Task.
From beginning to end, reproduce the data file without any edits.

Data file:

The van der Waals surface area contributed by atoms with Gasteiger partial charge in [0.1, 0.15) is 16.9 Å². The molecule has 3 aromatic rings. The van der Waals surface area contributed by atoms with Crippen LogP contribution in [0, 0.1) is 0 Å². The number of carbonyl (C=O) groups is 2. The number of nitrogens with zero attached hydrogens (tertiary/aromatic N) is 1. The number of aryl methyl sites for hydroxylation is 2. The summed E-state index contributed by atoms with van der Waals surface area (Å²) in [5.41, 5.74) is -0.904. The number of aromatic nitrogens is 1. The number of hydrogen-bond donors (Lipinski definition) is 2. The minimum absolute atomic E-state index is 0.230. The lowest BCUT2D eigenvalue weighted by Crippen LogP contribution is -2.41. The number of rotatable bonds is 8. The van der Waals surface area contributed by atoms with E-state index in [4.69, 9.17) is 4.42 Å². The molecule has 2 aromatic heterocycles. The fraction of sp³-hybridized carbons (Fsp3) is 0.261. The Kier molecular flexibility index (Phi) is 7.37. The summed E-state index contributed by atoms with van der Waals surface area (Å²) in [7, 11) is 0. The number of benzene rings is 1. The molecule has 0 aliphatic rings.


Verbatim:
The van der Waals surface area contributed by atoms with Gasteiger partial charge in [0.1, 0.15) is 16.9 Å². The molecule has 3 aromatic rings. The van der Waals surface area contributed by atoms with Crippen LogP contribution in [0, 0.1) is 0 Å². The number of carbonyl (C=O) groups is 2. The number of nitrogens with zero attached hydrogens (tertiary/aromatic N) is 1. The number of aryl methyl sites for hydroxylation is 2. The summed E-state index contributed by atoms with van der Waals surface area (Å²) in [5.41, 5.74) is -0.904. The number of aromatic nitrogens is 1. The number of hydrogen-bond donors (Lipinski definition) is 2. The minimum absolute atomic E-state index is 0.230. The lowest BCUT2D eigenvalue weighted by Crippen LogP contribution is -2.41. The number of rotatable bonds is 8. The van der Waals surface area contributed by atoms with E-state index in [4.69, 9.17) is 4.42 Å². The molecule has 2 aromatic heterocycles. The fraction of sp³-hybridized carbons (Fsp3) is 0.261. The Kier molecular flexibility index (Phi) is 7.37. The summed E-state index contributed by atoms with van der Waals surface area (Å²) in [7, 11) is 0. The number of benzene rings is 1. The molecule has 0 aliphatic rings.